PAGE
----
Electrifying places to visit if you love science

From discovering fossils to kayaking through glowing waters, these fun activities will inspire the entire family to explore our world.

By Monika Sharda
Published 9 Apr 2019, 00:37 BST
At night, view the moon, planets, and other space phenomena through public telescopes at the Griffith ...

At night, view the moon, planets, and other space phenomena through public telescopes at the Griffith Observatory in Los Angeles, California.

Photograph by Yuval Helfman, Alamy Stock Photo

Children naturally possess many ideal characteristics of a scientist: They are observant, eager to explore, and, perhaps most importantly, cannot stop asking “why.” But as adults, many of us stray from this natural inclination to keep learning about advancements in science and technology. (Explore the top science museums in the United States.)

These six family-friendly destinations in the United States will invoke your inner explorer and leave you with a deeper understanding of the world above, below, and around us.

Stargaze at Cherry Springs State Park, Pennsylvania

Artificial light has polluted the brightness of the night sky, prompting more travel for the chance to look up at a starry night. In fact, 80 percent of Americans cannot see the Milky Way from where they live. (Read 10 weird things you (probably) didn't know about the Milky Way.)

Pennsyvania's Cherry Springs State Park, designated by the International Dark Sky Association as a dark sky park, offers stunning views of the galaxy’s nucleus as one of the world’s best places for stargazing. You can also see the Northern Lights, asteroids, and nebulae (mysterious clouds of dust and gas). Regular events include photography workshops and night sky tours during which park rangers point out constellations among the 10,000-plus stars and share the legends associated with them.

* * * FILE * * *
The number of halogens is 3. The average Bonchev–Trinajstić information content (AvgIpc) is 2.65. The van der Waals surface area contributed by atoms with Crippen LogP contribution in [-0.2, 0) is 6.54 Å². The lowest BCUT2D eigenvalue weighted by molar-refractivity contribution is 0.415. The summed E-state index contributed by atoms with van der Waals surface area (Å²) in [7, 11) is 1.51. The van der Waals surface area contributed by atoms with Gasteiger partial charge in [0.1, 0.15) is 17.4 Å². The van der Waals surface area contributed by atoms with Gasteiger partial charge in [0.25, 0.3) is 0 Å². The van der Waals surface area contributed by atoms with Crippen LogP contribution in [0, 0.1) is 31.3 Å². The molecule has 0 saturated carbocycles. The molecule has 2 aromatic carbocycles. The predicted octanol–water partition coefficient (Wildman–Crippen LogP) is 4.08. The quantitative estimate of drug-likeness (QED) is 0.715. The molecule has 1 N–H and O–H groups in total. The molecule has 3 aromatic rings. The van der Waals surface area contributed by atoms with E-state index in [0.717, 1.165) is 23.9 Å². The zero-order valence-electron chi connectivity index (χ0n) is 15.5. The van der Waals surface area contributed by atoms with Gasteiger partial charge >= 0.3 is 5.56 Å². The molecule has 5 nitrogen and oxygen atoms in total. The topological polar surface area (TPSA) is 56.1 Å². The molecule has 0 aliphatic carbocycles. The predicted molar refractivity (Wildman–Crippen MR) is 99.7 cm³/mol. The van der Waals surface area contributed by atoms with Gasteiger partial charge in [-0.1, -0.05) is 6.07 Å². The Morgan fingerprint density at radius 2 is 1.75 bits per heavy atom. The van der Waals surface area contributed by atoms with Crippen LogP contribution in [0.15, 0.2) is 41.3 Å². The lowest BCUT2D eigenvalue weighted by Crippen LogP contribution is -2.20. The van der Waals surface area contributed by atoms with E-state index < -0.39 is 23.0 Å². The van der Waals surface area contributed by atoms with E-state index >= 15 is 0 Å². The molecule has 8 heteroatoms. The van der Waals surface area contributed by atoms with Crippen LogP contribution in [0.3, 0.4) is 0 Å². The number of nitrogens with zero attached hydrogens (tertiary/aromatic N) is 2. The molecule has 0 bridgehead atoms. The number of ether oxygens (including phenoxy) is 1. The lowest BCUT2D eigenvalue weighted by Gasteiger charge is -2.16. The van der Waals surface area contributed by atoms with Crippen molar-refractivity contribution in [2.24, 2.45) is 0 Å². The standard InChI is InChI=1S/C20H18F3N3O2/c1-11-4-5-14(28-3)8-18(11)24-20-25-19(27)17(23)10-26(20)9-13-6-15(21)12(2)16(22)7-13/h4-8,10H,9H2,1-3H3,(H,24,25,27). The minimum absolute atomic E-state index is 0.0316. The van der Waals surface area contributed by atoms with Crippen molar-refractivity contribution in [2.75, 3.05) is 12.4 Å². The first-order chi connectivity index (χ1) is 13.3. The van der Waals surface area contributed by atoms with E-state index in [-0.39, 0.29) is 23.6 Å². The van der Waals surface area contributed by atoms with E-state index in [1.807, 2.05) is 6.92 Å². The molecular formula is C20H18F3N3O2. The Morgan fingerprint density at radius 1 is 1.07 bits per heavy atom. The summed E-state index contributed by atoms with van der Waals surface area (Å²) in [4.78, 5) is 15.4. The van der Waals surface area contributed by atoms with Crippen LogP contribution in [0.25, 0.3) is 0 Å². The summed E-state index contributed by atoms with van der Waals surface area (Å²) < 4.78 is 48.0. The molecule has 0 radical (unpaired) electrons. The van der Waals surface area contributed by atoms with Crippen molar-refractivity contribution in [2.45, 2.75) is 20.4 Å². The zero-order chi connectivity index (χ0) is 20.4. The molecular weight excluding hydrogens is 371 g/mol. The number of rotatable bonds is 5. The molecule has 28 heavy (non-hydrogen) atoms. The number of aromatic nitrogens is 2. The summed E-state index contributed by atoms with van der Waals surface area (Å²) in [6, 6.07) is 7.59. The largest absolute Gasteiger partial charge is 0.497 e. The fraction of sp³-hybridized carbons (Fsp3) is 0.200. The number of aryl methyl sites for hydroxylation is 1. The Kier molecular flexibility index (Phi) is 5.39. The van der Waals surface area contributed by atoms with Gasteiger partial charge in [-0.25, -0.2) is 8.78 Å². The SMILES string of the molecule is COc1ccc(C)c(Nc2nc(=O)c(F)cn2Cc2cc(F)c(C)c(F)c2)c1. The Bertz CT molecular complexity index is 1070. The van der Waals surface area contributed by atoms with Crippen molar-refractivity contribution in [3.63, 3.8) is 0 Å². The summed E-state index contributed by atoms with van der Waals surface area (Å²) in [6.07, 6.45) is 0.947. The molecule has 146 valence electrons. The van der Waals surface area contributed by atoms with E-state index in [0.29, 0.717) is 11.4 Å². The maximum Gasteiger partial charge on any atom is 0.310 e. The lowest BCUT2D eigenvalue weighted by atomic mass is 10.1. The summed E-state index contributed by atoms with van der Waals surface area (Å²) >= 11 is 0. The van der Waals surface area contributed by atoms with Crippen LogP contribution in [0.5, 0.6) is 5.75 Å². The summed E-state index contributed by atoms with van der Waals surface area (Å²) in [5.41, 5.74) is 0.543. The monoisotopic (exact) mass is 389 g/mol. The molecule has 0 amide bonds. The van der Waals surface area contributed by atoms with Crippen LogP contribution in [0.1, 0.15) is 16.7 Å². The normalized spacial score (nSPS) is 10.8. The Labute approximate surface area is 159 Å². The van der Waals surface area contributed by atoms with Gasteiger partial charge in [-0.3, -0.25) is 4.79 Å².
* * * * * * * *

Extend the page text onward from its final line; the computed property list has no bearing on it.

When to Go: Sixty to 85 nights of the year have ideal stargazing conditions. The park also hosts two annual star parties that attract hundreds of astronomers and amateurs alike. (Here are the best places to stargaze in the world.)

Watch carnivores at the Wild Animal Sanctuary, Colorado

Less than an hour northeast of Denver, this 720-acre privately-owned sanctuary is home to more than 450 animals—mostly large carnivores, including grizzlies, lions, jaguars, and coyotes—that have been rescued from illegal and abusive conditions.

On a visit, you will learn about how the animals are carefully rehabilitated into what should have been their natural habitat. (Instead, most of these animals come from dingy basements and cramped cages where they have never been in contact with others of their kind.)

Unlike a zoo, travelers can observe the animals in their spacious habitats from a strategically elevated walkway to not disturb them. Visitors can easily spend hours on the 3-mile loop, which includes snack bars and rest areas. (See beautiful photos of wildlife landscapes.)

When to Go: The Colorado sanctuary is open throughout the year until sunset. During warmer months, you may find the animals to be more active later in the afternoon, as many of the big cats nap earlier during the day.

Relive space missions at Kennedy Space Center, Florida

An hour outside of Orlando, find the launchpad for most space missions that you can recall. The vast visitors complex has hundreds of interactive activities, including an astronaut training simulator, a shuttle launch experience, and the option to share a meal with an astronaut. You can also relive the first moon landing through a 3D film that includes historic footage and control room recordings. Or, take a selfie with the 60-foot space shuttle Atlantis, which was in service for 30 years. (Discover more things to do on a trip to Orlando.)